(Boy, I am really in a bad mood, despite the most excellent costume references from Chris and Scott.)

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  32. @Hester:

    I think the bigger issue with Halloween nowadays is that so many of the costumes seem to have become unnecessarily sexualized. But that’s hardly a problem only with Halloween (Santa Baby, anybody? – hate that song SOOOOO much).

    “Santa Baby” routinely gets voted “Worst Xmas Song of All Time” in poll after poll.

    Morning drive-time talk-show host where I am (AKA mouthy Brazilian Jew) has two teenage daughters and lately goes on rants about Halloween costumes available for their age group and parties — “Nurse-Whore, Cop-Whore, Little Red Riding Whore..” The latest is “Sexy Ebola Nurse Hazmat Suit, AKA ‘E-BOOB-la’.”

    In the words of the prophet Frank Zappa:
    “Stupidity is like hydrogen; it’s the basic building block of the universe.”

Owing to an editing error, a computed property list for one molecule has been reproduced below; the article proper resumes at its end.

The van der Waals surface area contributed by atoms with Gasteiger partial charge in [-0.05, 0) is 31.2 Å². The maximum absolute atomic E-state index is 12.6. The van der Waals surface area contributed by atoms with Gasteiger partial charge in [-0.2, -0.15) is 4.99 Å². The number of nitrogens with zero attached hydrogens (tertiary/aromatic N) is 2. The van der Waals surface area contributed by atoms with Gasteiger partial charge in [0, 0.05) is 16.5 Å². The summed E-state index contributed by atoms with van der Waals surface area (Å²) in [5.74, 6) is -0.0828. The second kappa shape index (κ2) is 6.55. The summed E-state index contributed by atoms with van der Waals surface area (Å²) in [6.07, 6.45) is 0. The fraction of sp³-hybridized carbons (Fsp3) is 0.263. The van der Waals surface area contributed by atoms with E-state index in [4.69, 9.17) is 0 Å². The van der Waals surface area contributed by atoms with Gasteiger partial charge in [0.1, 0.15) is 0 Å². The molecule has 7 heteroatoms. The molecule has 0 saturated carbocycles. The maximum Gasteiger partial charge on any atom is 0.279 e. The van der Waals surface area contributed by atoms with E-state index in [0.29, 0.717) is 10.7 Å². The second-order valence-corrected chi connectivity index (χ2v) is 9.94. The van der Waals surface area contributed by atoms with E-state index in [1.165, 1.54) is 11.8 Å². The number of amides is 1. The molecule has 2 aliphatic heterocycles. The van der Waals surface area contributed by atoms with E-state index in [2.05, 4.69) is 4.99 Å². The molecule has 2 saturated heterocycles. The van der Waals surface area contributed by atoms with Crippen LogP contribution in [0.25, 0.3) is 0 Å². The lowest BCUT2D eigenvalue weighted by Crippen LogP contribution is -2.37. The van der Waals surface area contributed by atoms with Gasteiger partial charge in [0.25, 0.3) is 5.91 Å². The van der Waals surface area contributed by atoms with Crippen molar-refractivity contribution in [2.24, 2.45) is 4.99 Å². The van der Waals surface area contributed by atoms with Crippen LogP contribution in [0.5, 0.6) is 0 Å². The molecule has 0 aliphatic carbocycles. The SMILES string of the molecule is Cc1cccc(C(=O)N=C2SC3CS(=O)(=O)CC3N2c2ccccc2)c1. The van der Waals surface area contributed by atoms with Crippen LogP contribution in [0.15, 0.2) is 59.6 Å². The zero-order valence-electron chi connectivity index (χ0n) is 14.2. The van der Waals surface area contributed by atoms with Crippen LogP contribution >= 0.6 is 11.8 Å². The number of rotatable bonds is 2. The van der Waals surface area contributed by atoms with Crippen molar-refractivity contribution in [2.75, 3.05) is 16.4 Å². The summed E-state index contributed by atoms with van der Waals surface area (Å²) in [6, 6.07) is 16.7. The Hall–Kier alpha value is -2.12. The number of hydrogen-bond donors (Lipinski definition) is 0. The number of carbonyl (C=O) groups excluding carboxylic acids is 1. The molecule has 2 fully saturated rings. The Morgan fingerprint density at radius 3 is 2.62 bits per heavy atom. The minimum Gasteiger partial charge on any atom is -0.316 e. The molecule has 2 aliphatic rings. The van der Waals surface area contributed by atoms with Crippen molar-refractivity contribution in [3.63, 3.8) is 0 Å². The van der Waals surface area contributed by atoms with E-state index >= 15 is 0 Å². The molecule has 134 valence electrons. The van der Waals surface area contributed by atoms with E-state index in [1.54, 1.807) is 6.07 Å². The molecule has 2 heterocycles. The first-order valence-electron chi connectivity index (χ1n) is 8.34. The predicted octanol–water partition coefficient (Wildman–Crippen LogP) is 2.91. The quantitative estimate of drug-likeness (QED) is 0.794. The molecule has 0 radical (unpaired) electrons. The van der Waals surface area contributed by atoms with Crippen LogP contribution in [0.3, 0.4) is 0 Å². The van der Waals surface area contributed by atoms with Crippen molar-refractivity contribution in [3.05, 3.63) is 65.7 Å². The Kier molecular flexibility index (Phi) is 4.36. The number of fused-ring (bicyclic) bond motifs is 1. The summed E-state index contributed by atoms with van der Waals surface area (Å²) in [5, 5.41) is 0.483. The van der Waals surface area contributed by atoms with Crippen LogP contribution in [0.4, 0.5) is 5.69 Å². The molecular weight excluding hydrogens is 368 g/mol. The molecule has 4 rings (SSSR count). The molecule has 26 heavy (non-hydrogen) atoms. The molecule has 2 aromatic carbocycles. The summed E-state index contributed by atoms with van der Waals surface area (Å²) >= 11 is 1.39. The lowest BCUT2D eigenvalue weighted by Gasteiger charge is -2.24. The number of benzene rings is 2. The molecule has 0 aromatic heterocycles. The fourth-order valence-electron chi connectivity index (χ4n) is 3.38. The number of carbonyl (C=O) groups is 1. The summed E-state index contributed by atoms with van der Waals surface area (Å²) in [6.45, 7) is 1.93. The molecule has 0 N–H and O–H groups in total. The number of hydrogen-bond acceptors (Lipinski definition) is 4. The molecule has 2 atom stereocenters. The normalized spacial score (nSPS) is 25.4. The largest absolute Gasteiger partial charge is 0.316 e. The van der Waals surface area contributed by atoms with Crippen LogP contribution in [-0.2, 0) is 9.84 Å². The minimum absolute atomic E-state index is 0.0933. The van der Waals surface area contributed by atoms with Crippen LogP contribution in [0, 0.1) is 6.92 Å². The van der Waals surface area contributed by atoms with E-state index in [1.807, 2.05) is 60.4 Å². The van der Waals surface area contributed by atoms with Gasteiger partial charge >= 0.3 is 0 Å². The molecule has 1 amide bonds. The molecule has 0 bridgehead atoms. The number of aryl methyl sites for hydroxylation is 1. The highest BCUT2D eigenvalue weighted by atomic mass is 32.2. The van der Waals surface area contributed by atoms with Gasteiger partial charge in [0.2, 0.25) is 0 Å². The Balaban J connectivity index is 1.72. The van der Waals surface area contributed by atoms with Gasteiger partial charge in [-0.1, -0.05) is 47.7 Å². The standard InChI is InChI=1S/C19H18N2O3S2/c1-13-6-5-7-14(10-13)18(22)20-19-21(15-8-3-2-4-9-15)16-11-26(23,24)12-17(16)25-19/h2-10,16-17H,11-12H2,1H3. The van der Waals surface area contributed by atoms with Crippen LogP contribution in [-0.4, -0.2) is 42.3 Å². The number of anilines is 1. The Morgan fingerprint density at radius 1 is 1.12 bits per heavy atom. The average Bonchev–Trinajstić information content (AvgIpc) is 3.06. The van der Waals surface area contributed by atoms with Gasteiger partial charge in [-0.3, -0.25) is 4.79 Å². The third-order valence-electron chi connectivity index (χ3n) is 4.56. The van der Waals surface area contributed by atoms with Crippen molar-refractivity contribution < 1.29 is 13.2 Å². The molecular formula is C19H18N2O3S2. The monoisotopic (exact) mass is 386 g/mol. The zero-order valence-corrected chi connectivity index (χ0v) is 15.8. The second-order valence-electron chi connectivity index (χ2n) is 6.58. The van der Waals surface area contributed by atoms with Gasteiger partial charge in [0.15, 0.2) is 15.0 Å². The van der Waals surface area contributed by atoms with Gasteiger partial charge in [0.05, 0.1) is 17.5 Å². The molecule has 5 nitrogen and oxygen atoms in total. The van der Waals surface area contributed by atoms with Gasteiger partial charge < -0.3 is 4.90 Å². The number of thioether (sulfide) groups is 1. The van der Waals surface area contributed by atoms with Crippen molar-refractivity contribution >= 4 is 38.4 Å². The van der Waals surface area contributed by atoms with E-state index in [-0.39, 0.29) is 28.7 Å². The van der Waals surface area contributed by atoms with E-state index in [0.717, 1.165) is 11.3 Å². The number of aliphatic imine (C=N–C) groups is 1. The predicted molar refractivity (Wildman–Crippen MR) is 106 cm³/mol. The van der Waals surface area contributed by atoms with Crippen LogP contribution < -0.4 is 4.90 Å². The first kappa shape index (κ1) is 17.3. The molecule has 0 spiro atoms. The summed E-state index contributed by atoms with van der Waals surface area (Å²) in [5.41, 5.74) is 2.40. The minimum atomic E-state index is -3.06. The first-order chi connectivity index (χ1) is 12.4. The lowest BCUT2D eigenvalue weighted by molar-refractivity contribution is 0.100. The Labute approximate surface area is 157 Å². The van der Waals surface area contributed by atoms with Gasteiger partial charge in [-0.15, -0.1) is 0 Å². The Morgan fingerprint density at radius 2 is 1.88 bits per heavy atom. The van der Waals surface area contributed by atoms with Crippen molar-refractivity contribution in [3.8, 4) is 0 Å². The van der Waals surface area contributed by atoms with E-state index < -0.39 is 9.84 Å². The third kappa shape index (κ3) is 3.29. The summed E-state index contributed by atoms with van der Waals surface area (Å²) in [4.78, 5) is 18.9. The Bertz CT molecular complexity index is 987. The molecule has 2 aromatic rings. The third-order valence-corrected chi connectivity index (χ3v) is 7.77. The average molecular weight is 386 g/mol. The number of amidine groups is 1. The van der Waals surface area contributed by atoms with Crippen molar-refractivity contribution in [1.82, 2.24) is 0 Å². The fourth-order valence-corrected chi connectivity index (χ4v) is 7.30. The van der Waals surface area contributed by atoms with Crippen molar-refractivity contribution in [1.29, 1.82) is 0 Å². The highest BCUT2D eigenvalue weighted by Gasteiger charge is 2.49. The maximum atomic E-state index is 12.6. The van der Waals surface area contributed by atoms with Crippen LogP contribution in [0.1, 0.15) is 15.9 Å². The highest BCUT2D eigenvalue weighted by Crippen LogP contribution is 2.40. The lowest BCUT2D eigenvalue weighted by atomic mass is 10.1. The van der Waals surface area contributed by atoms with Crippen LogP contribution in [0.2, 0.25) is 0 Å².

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  33. @ HUG:

    “Santa Baby” routinely gets voted “Worst Xmas Song of All Time” in poll after poll.

    Thank God. Glad I’m not the only one who thought Santa-as-Marilyn-Monroe’s-sugar-daddy was more than a little bit pervy.

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  34. Julie Anne I was really struggling with something the whole wolf / sheep theme. In the wild wolves are very noble creatures breath taking and fiercely loyal to their clan, they are monogamous. Wolves are highly intelligent mammals, and they play a key role in the ecosystem they inhabit. Sheep, not so much. I think it does wolves a dishonor being compared to some of the clowns we talk about here who could learn a few things from real wolves in the wild. Just a thought.